No money, no office, no staff — what it really means to ‘work’ for the world’s BEST grassroots gardening festival and here’s how you can get involved too.
A little light photocopying, answering the phone prettily, making coffee. That’s what I had in mind when I emailed Tim Richardson, founder of the brand new Chelsea Fringe Festival, to see if I could help with the launch. Something between a work experience kid (I was way too old for that) and Mad Men-style secretary (alas no shorthand).
I heard about the Fringe when I was putting together a 2012 almanac for the Daily Telegraph and felt an immediate ring-ding-a-ding of excitement. What a fabulous idea! Also, getting involved would be an obvious way to make new contacts and find stories, and to build my ‘personal brand’, as I know to call it now. (Of course I didn’t reveal my impure careerist motives.)
Tim said yes.
Would I like to be a ‘project co-ordinator’?
It was the first time in my working life I’d sounded as if I ought to have a business card. Although, with no funding, there was never going to be one of those. Nor, I discovered, any photocopying. And certainly not a phone, unless it was mine. That’s part of the reason for Orwellian job titles — they’re reassuringly solid.
By then, people had already begun getting in touch, wanting to take part. My job was to shepherd my allotted projects through to signing up. There was the man who wanted to race remote-controlled monster trucks carrying pot plants, possibly in Victoria Park in Hackney. Somebody else needed a spot to put their installation, which involved a tree that looked as though it had erupted up through the pavement.
Curiously, neither of these made it past the concept stage. It was year one so that happened a lot. But 100 or more great ideas did blossom and bloom and come to fruition, to mangle metaphors. That was five times what our glorious leader had decided spelled success. (He hadn’t told us that, his committee of helpers meeting monthly in the bowels of the London Assembly building). We even had a royal visit, by the Duchess of Cornwall, to three of the projects. I shook her hand — a big moment, unrecorded by any snaparazzi.
So what is the Chelsea Fringe?
Tim is a journalist, author and all-round guru on gardens and gardening. He writes about the RHS Chelsea Flower Show for The Daily Telegraph — as I used to about the shopping at the show. I was deputy gardening editor, then freelanced for the paper.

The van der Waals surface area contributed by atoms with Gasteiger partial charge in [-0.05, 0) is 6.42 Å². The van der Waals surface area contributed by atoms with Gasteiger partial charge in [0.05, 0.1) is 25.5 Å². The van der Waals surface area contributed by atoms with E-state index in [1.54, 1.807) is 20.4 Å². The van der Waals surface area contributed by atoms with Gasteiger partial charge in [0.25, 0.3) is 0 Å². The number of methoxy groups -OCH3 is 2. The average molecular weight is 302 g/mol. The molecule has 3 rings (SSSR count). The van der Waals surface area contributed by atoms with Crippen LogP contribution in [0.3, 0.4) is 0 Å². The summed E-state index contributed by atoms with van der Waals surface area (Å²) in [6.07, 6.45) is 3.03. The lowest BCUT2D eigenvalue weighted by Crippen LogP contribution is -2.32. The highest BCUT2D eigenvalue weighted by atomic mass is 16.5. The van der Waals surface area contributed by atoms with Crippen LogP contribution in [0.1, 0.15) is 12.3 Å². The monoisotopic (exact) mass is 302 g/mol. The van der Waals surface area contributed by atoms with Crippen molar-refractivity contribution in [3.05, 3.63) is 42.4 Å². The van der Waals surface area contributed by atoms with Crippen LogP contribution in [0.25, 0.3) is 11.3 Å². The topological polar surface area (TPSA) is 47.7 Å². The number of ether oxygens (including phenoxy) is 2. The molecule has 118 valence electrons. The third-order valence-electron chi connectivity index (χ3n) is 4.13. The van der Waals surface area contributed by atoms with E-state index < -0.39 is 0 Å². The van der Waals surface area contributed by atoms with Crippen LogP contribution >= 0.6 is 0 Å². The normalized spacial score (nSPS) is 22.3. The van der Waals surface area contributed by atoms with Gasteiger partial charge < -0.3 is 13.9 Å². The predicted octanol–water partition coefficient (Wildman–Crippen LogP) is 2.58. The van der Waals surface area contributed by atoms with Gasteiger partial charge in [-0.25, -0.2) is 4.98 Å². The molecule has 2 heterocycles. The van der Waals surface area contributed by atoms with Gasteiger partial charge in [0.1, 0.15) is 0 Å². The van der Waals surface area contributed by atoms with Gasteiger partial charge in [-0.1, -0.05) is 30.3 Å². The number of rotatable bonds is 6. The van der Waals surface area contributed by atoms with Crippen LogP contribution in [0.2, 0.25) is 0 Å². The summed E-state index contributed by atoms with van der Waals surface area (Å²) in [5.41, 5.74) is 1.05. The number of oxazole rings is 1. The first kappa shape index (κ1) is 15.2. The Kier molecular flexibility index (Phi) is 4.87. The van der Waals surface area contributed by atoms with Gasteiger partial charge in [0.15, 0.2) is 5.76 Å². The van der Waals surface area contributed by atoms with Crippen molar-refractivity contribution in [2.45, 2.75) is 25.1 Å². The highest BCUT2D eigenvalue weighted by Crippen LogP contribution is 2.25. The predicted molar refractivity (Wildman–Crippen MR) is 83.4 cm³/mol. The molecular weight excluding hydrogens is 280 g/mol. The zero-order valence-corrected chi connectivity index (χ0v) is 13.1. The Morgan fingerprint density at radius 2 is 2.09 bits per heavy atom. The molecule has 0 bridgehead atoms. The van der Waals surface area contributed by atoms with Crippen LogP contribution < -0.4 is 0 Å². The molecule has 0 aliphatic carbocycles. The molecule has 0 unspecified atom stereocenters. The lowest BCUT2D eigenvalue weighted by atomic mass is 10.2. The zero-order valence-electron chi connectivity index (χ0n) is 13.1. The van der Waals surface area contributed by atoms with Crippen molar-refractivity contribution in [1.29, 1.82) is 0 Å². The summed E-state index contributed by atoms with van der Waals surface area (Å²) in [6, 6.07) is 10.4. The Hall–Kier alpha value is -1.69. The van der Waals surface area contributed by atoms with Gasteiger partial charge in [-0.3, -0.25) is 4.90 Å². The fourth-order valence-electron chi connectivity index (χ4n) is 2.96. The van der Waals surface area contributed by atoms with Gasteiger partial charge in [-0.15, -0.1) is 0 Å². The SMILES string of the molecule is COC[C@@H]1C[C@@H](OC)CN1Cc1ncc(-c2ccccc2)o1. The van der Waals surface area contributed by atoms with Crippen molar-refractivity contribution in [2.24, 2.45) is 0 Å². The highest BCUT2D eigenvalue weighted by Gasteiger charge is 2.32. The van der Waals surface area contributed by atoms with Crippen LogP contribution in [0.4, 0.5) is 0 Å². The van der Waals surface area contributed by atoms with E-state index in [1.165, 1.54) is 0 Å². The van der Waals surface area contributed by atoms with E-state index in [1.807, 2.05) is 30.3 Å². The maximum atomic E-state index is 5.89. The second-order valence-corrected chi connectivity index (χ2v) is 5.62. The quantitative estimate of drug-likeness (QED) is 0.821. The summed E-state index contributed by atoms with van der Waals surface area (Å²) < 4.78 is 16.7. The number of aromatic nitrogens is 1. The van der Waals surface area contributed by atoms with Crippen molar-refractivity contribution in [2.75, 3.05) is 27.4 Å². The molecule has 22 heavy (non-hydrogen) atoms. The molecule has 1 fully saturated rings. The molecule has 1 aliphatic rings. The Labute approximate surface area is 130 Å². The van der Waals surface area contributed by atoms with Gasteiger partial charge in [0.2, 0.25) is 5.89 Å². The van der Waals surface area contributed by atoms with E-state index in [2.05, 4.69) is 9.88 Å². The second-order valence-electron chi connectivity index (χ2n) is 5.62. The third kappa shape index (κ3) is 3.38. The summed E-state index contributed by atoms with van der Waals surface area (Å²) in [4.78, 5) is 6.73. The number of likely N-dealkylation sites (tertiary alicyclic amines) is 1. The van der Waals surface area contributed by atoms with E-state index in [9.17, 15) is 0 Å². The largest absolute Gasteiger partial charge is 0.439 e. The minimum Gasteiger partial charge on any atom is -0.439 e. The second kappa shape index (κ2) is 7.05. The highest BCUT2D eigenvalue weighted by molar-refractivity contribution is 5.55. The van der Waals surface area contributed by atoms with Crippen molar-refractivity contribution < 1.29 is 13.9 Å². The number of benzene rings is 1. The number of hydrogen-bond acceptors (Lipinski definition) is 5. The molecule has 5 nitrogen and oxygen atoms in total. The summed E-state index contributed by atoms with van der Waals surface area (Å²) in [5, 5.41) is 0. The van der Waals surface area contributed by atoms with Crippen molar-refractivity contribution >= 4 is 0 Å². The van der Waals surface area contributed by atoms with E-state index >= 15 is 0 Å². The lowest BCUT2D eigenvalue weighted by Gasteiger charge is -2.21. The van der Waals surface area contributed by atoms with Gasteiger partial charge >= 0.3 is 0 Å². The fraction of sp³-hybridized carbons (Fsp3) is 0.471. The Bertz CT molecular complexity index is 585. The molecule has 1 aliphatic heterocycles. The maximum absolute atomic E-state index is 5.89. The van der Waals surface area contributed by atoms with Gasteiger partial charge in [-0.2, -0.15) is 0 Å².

The story, which has probably improved in the last seven years, is that Tim had the idea in bed. With the main gardens at Chelsea costing a quarter of a million pounds, and ticket prices in line with West End shows, he felt it was time to spread the green glow generated by this superb event to the wider community. Chelsea needed a fringe.
The idea was to celebrate all the community and guerilla gardening going on, and also to encourage links between gardens and art, literature, music, cookery, history, crafts, and ecology. The Chelsea Fringe is a true fringe festival based on the Edinburgh model. Nothing is commissioned or curated: if it’s on topic, legal and interesting, it can go in the festival, no matter how outlandish or odd it may seem — Tim Richardson
The Chelsea Fringe has grown and, unlike Edinburgh, sprouted mini-mes elsewhere. Past participants have included: Vienna; Nagoya and Fukuoka in Japan; Brescia, Bergamo, Florence, Milan and Etna in Italy; Ljubljana in Slovenia; Melbourne, Australia; as well as Brighton, Bristol, Cambridge and Aberdeenshire. Kent is a stalwart. And it still only costs £30 for a community garden to take part.
Why get involved?
I know what I get out of volunteering. I love helping people take good ideas and either make them fringe-ier or sell them better in their listing. Did I mention stories are my thing? There is also the excitement of watching momentum grow anew, from nothing, every year. Just like gardening.
But what about the people who take part — the community gardens and gardeners, the artists, performers, designers, shops, museums, even the virtual participants with their online projects? Well, the Fringe is a public platform which amplifies their voice. So it’s a chance to show off what they do to appreciative new audiences, while also getting more local people interested and involved — which is often one of their remits. The Fringe also forges connections between participants. And it’s bloody good fun!